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Front Page » Top Stories » Wider Road To The Keys More Narrow Than Proponents Wish

Wider Road To The Keys More Narrow Than Proponents Wish

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Written by on April 12, 2001

By Victor Cruz
The Florida Department of Transportation is preparing a recommendation for the governor to accept a widening of US 1 between Florida City and Key Largo.

Monroe County officials will consider the project on April 19.

The state’s effort to widen the 18-mile stretch of highway continued its momentum last week when state officials met with Monroe County representatives to carve out a compromise to an expansion plan approved March 22 by the Miami-Dade Metropolitan Planning Organization, the inter-local group charged with evaluating transportation planning for the county.

State officials are likely to favor an expansion that is less than the 58 feet approved by the Miami-Dade Metropolitan Planning Organization.

Members of the Metropolitan Planning Organization wanted state transportation department officials to recommend a plan featuring three lanes on a four-lane embankment with two lanes running north and one running south.

That plan was opposed by several Monroe County commissioners, the county mayor and South Florida environmental groups.

State transportation department officials came up with a compromise that calls for one each of southbound and northbound lanes as well as a northbound paved shoulder that would double as an emergency lane during hurricane evacuations.

The road — two-thirds of which is in Miami-Dade — has two lanes, one lane running north and one going south.

Federal, state and county permits for the project could be pulled as early as one year from now and construction could begin between two and three years, says Mike Ciscar, Florida Department of Transportation project engineer.

The state, since the 1960s, has proposed widening the road to make room for a concrete medium to stop head-on car crashes — there were five people killed in four such collisions last year — and to add lanes to better evacuate residents in the event of hurricanes, according to Mr. Ciscar.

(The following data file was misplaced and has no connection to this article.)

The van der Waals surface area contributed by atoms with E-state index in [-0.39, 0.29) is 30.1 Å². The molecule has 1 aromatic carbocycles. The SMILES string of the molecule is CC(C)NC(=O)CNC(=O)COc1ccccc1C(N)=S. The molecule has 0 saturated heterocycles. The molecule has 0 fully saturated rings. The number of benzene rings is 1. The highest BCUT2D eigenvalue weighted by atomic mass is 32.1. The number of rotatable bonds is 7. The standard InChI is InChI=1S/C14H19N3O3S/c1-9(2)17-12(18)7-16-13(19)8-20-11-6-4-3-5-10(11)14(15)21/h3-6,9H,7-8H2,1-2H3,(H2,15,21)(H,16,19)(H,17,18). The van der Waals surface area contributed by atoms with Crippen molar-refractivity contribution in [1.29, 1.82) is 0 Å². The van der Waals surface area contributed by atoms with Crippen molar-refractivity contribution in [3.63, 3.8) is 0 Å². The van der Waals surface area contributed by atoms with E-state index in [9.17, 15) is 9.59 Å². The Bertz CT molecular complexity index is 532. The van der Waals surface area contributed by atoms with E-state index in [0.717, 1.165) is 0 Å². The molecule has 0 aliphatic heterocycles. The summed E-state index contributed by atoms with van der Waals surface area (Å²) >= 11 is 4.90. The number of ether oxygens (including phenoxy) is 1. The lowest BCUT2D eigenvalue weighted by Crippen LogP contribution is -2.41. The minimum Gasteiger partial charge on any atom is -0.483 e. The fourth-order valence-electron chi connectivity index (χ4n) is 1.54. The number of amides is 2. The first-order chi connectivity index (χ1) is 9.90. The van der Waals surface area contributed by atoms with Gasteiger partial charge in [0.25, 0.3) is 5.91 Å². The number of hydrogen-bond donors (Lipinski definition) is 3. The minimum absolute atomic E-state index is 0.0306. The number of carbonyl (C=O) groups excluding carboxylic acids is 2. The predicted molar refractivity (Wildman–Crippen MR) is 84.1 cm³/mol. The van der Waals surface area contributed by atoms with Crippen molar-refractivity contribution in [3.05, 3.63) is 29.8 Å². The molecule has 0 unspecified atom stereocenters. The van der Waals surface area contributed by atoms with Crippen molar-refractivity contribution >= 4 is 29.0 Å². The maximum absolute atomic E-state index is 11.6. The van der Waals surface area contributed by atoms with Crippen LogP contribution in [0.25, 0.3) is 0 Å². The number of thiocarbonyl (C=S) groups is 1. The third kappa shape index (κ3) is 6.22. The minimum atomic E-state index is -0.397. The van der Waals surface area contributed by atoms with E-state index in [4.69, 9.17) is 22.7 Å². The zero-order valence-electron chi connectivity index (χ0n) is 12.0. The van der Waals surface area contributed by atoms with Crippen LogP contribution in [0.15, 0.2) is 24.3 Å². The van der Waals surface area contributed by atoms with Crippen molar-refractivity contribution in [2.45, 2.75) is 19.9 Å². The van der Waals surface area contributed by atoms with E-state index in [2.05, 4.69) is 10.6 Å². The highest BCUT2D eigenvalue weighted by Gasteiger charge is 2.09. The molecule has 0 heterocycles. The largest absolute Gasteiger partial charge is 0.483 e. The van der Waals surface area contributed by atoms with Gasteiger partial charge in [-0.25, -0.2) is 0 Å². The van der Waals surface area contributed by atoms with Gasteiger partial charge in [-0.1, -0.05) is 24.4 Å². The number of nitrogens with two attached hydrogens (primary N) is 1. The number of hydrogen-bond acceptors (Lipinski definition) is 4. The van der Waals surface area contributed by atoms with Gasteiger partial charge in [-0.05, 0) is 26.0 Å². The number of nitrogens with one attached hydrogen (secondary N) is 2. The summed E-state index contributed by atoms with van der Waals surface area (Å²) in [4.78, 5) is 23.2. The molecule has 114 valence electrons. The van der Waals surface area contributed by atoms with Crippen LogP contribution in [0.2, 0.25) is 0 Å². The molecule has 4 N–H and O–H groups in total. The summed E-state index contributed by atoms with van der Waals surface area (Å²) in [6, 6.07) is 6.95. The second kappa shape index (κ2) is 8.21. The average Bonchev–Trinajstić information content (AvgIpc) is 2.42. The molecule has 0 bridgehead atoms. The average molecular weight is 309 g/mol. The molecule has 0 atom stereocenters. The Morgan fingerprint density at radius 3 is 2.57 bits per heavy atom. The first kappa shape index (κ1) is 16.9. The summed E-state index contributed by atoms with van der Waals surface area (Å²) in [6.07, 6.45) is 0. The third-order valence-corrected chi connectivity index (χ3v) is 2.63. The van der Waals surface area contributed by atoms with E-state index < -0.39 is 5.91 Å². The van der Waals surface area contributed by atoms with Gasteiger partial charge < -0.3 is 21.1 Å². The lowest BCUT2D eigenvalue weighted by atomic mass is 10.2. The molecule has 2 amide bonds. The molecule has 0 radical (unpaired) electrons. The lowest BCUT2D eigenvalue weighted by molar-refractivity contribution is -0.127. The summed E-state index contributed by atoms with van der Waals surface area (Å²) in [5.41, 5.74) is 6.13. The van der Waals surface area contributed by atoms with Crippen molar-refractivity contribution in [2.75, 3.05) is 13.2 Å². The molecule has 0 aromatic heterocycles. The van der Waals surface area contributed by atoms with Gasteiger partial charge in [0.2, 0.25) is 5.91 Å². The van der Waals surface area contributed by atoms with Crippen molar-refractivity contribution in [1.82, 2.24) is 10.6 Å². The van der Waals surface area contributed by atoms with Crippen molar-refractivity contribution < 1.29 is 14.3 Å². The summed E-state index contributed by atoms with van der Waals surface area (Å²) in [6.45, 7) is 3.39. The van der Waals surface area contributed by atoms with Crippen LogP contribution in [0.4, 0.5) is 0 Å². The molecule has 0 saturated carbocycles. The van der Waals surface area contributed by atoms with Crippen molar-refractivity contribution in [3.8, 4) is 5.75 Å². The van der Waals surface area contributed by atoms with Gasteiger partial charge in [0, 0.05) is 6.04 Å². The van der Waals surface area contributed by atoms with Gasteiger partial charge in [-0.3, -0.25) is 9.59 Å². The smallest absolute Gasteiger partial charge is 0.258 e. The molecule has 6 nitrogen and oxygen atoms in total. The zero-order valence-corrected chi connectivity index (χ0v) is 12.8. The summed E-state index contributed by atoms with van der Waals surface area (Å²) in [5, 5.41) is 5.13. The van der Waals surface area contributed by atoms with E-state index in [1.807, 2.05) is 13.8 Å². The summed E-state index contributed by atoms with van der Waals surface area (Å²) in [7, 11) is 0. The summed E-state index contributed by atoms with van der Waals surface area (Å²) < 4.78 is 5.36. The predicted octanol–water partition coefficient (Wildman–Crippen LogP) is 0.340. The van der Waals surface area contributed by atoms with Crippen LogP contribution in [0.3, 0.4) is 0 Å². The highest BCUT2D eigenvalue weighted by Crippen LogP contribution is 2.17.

But law dictates that development in Monroe County cannot exceed its ability to be evacuated within a 24-hour period in the event of a hurricane, so county officials feared for years that the widening of the road would lead to rampant over-development and have opposed it.

"That’s 58 feet wide. That’s a four-lane proposal in a three-lane disguise," says Monroe Commissioner Murray Nelson of the approved proposal. "They call it the Trojan horse down here."

All six miles of the stretch in Monroe County is in Mr. Nelson’s district.

The state transportation department offered to shave the width of the proposal down to 54 feet and thereby appeased Monroe County officials and a key environmental group, the Florida Keys Citizens Coalition.

The coalition, along with several other environmental groups launched legal administrative challenges to state road-widening proposals in 1995 and transportation department officials say they fear future efforts could once again derail the project.

Attorney Richard Grosso, who now represents the coalition and formerly served the 1000 Friends of Florida — another environmental group opposed to the road-widening — said he is cautious but optimistic about the future.

"It’s too early to tell right now. It was a constructive meeting. The FDOT really seems to understand the resolve of the people," he said.

Monroe County Mayor George Neugent said he anticipates that the two-lane compromise with a paved northbound shoulder only to be used during evacuations will be approved by the county.

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